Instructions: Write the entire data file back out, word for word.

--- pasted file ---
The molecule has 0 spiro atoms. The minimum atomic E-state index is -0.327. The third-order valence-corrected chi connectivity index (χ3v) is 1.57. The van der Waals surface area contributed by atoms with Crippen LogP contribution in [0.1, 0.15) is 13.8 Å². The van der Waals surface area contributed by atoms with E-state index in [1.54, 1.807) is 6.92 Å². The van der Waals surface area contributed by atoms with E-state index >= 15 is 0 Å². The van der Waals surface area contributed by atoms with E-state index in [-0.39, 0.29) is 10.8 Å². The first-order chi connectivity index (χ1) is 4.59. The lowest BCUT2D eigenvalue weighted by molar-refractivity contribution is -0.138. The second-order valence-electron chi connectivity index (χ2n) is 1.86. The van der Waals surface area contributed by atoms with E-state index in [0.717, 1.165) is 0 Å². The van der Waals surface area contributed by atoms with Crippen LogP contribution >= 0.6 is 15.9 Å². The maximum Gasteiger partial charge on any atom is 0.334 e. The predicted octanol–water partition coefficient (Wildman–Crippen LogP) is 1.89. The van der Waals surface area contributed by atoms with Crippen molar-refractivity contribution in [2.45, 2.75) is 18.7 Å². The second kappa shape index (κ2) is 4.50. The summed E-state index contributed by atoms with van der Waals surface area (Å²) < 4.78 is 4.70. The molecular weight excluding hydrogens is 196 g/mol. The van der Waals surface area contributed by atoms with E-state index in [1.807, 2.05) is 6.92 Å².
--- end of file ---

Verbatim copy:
The molecule has 0 spiro atoms. The minimum atomic E-state index is -0.327. The third-order valence-corrected chi connectivity index (χ3v) is 1.57. The van der Waals surface area contributed by atoms with Crippen LogP contribution in [0.1, 0.15) is 13.8 Å². The van der Waals surface area contributed by atoms with E-state index in [1.54, 1.807) is 6.92 Å². The van der Waals surface area contributed by atoms with E-state index >= 15 is 0 Å². The van der Waals surface area contributed by atoms with E-state index in [-0.39, 0.29) is 10.8 Å². The first-order chi connectivity index (χ1) is 4.59. The lowest BCUT2D eigenvalue weighted by molar-refractivity contribution is -0.138. The second-order valence-electron chi connectivity index (χ2n) is 1.86. The van der Waals surface area contributed by atoms with E-state index in [0.717, 1.165) is 0 Å². The van der Waals surface area contributed by atoms with Crippen LogP contribution >= 0.6 is 15.9 Å². The maximum Gasteiger partial charge on any atom is 0.334 e. The predicted octanol–water partition coefficient (Wildman–Crippen LogP) is 1.89. The van der Waals surface area contributed by atoms with Crippen molar-refractivity contribution in [2.45, 2.75) is 18.7 Å². The second kappa shape index (κ2) is 4.50. The summed E-state index contributed by atoms with van der Waals surface area (Å²) < 4.78 is 4.70. The molecular weight excluding hydrogens is 196 g/mol. The van der Waals surface area contributed by atoms with E-state index in [1.807, 2.05) is 6.92 Å².